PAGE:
Instead of losing a Saturday night to a road closure, the borough business district will celebrate its arts and crafts festival with an ‘after-party’ and activities that focus on local brick-and-mortar businesses.
By Matt Skoufalos | August 16, 2019
Every year, the Collingswood Crafts and Fine Arts Festival shuts down Haddon Avenue for two days in August, as vendors from throughout the country pitch their tents in the main thoroughfare of the borough downtown.
Business owners used to accept that the tradeoff for an uptick in foot traffic that weekend was a downturn in sales that Saturday evening, as the darkened streets were closed to vehicle traffic.
But for the past three years, Collingswood Partners, the borough business improvement district (BID) has found success with Market Night, an alternative schedule of pop-up events designed to draw in shoppers during the cooler evening hours.
“The goal was to drive that traffic into the evening,” said Collingswood Community Development Director Cass Duffey. “August can be a tough month for traditional retail; the alternative for the years prior had been just a closed street.”
Instead, the BID has invited its membership to program activities for visitors to “come up and enjoy that open space while we have it,” Duffey said, since there’s no other evening when Haddon Avenue is closed to vehicle traffic.
Fourteen local businesses will host sidewalk sales, and several restaurants in the borough downtown will offer dinner specials.
Great American Tightwire Walkers will perform fire-eating and tightrope feats.
Live performances by Christopher Davis Shannon and Coyote Jack are slated for the corner of Haddon and Irvin Avenues, and the Woodlawn Avenue parking lot will feature Disney’s The Lion King in a bring-your-own-chair “throwback movie night.”
In a testament to the success of the concept, Duffey pointed out that more than half the 140-plus craft vendors also have committed to stay open, which she said shows that they are seeing the value of Market Night as well.
At Bespoke Home + Life, owners Eric Hillegass and Patrick Bartscherer will feature “Jenga in the jungle,” with homemade wood blocks surrounded by live plants, and yard games in the store’s off-street driveway.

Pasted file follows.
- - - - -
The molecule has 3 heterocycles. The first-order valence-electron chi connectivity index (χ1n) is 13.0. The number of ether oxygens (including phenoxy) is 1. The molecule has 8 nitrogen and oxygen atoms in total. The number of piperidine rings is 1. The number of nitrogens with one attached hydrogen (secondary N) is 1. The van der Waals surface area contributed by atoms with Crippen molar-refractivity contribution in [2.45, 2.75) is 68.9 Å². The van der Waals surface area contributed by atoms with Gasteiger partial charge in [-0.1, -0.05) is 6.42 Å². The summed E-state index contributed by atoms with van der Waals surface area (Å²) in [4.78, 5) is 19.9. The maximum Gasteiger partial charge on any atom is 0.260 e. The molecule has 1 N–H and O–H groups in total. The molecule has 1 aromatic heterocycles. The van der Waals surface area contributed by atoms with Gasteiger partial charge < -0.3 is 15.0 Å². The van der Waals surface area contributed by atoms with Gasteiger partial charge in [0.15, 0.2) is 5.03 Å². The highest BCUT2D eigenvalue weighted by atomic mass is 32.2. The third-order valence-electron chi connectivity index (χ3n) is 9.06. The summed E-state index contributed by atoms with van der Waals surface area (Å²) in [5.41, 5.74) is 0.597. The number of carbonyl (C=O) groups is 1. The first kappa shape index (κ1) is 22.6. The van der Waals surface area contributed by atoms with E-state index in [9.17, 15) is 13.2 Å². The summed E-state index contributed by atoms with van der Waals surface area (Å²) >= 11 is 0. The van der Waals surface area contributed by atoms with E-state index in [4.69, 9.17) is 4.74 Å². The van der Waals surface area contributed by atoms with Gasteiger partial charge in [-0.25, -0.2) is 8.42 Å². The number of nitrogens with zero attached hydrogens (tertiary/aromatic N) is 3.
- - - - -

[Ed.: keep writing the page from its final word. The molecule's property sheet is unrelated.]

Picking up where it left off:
“We’re excited,” Bartscherer said. “We’ve gotten a new delivery of exciting plants, really large ficus varieties, just for the occasion.”
“Any time the town can come together like this, it’s great to be a part of it,” Hillegass said.
At Dig This, owner Reed Orem will be showing vintage shorts and cartoons on an impromptu sheet in the alley between his shop and his neighbor’s.
Orem said Market Night celebrates “try[ing] something different” to draw shoppers in.
“We used to close at 5 because it was dead as a doornail,” he said.
“The past few years, this event brought a lot of people who weren’t down here during the first part of the day.
“Now we do have an opportunity to highlight some of the brick-and-mortars on a day when the focus is on the middle of the street,” Orem said.
At Galerie Marie, Kimberly Camp will host the Third Annual Wild Woman Story Slam, with featured guests Elizabeth Perez-Luna of WHYY-FM, Rutgers University Community and Artists Programs Manager Carmen Pendleton, author Kate Hill-Cantrell, and Camp herself.
“This year, we’re telling love stories, but not the kind you think,” she said. “They’re not really romance tales, because love comes in all stripes. I’ll be reading an excerpt from Beloved by Toni Morrison.”
In prior years, Camp said the Market Night has brought an equal number of visitors to her store during the evening hours as arrived during the day. She expects the head count will be strong again this year.
“In August, it just starts getting cool in the evening,” she said. “Young people come out because they want something to do.”
Sara Villari said the event is a fun opportunity for businesses to offer creative programming.
Her shop, Occasionette, is sponsoring a kids’ art tent on Powell Lane in which children are invited to make their own tote bags.
She’s also offering a free tarot reading Saturday night to customers who purchase a Philly Tarot Deck, created by her neighbor, Collingswood artist James Boyle.
“Sometimes an event like this can feel really separated from the everyday,” Villari said. “I think it’s really nice that the town does something to involve the local businesses that are here all year.”
The Collingswood Market Night runs from 5 to 9 p.m. Saturday, August 17. For more information, visit the event page on Facebook.
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